Admiralty & Maritime Claims


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ACI’s National Forum on Admiralty & Maritime Claims and Litigation has been tailored to provide corporate counsel, claims counsel, and private practice defense attorneys with the expert knowledge and key strategies that they need to successfully defend against maritime litigation.

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Admiralty & Maritime Claims

  1. 1. ACI’s 2nd Annual Forum Limitation of Liability & Indemnity Issues Post MSC Flaminia, Costa Concordia and Deepwater Horizon February 27, 2013 Houston, Texas Christopher Nolan Partner Holland & Knight LLP 212-513-3307
  2. 2. Who is this tired looking man and what is he so tired of?? 1
  3. 3. Shipowner’s Liability Act of 1851 46 U.S.C. §§ 30505 et seq. Does the Limitation Act Require Tweaking? • An owner of a vessel can limit liability for all claims arising from an incident involving the vessel to its postvoyage value and that of its cargo. • The owner of a vessel may bring a civil action in Federal district court to limit owner liability with respect to: − (1) damage done to goods onboard the vessel; − (2) damage by collision to other vessels and their cargo; and − (3) any other damage or forfeiture done or incurred without the privity or knowledge of the owner (including personal injury and death). 2
  4. 4. Shipowner’s Liability Act of 1851 46 U.S.C. §§ 30505 et seq. • INITIAL PURPOSE: Encourage the investment of capital in the construction and ultimate navigation of ships by allowing the owners of American ships to compete on equal footing with foreign ship owners whose ships were covered by similar limitations regimes (especially England). Hartford Accident & Indem. Co. of Hartford v. S. Pac. Co., 273 U.S. 207, 214 (1927); Richardson v. Harmon, 222 U.S. 96, 104-05 (1911). • TODAY: Shipowners continue to reap the benefit of the Limitation Act as it alters vicarious liability rules which traditionally allow an injured party to seek the full recoupment for injuries suffered. In re City of New York - M/V Andrew J. Barberi, 522 F.3d 279, 283 (2d Cir. 2008). 3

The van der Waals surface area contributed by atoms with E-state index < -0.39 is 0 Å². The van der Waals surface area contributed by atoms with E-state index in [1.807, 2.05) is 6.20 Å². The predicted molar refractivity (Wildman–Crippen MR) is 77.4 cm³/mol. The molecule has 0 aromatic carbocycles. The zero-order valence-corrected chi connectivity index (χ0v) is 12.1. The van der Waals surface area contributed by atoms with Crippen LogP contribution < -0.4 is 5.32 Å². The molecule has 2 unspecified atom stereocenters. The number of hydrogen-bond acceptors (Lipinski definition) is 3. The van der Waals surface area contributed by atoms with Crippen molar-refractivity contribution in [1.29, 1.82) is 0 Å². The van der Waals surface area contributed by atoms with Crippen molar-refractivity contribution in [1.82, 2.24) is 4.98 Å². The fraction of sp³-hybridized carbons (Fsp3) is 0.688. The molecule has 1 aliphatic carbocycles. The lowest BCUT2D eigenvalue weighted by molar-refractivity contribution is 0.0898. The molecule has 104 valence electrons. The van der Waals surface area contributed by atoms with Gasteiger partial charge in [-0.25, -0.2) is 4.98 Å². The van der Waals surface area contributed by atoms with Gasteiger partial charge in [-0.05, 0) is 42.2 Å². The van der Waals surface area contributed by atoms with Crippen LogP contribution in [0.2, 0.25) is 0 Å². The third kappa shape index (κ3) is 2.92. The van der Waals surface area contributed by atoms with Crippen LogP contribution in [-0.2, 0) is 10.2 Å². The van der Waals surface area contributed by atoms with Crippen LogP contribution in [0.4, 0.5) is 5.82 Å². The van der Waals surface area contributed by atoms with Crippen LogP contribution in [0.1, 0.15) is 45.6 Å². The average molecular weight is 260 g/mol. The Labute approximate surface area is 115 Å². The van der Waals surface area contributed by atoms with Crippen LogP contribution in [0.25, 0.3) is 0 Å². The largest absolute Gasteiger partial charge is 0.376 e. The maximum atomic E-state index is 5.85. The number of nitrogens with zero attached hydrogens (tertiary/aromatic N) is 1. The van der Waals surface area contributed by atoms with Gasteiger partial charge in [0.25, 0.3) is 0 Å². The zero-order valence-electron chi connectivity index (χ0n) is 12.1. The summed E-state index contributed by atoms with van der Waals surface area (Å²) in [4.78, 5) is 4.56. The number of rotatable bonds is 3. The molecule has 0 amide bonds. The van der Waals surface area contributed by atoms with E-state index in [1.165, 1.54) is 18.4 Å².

5. 5. Limitation Act: Deepwater Horizon • April 20, 2010, approximately 10 PM: MODU Deepwater Horizon Explosion • May 13, 2010: Transocean files Limitation of Liability Proceeding • Main Benefit: Concursus of claims, ultimately before Judge Barbier in New Orleans • Main Detraction: Mere filing resulted in Congressional calls for repeal. − ―no longer necessary‖; − ―serves no legitimate purpose‖ − Sen. Chuck Schumer 4
  6. 6. Limitation Act: Deepwater Horizon Fallout • Repeal Efforts Thwarted − Industry and trade associations explain ultimate damage to U.S. shipowners − Impossible to overcome unlimited liability in insurance market − Limitation devices available in other legal disciplines − Concursus is more workable then MDL and solves state court issue 5
  7. 7. Limitation Act: Deepwater Horizon Fallout • Efforts to Tweak Limitation Act − Example 1: Deepwater Horizon Survivors’ Fairness Act − Legislation introduced January 25, 2011 − Purpose: Address inability for the widows and families of Deepwater Horizon workers to secure ―fair‖ compensation for their loss. Expand the remedies available to the families by allowing them to seek nonpecuniary losses and fair compensation for pain as if accident occurred on land. − Impact: retroactively removing various limits on the liability that owners and operators of vessels face as a result of the Deepwater Horizon explosion. Revisions to Shipowners’ Liability Act of 1851, DOHSA, and the Jones Act. 6
  8. 8. Limitation Act: Deepwater Horizon Fallout • Proposed Legislative Amendments: • CHAPTER 305. EXONERATION AND LIMITATION OF LIABILITY § 30505. General limit of liability (a) IN GENERAL.—Except as provided in section 30506 of this title, the liability of the owner of a vessel for any claim, debt, or − liability described in subsection (b) shall not exceed the value of the vessel and pending freight. If the vessel has more than one owner, − the proportionate share of the liability of any one owner shall not exceed that owner’s proportionate interest in the vessel and pending freight. 7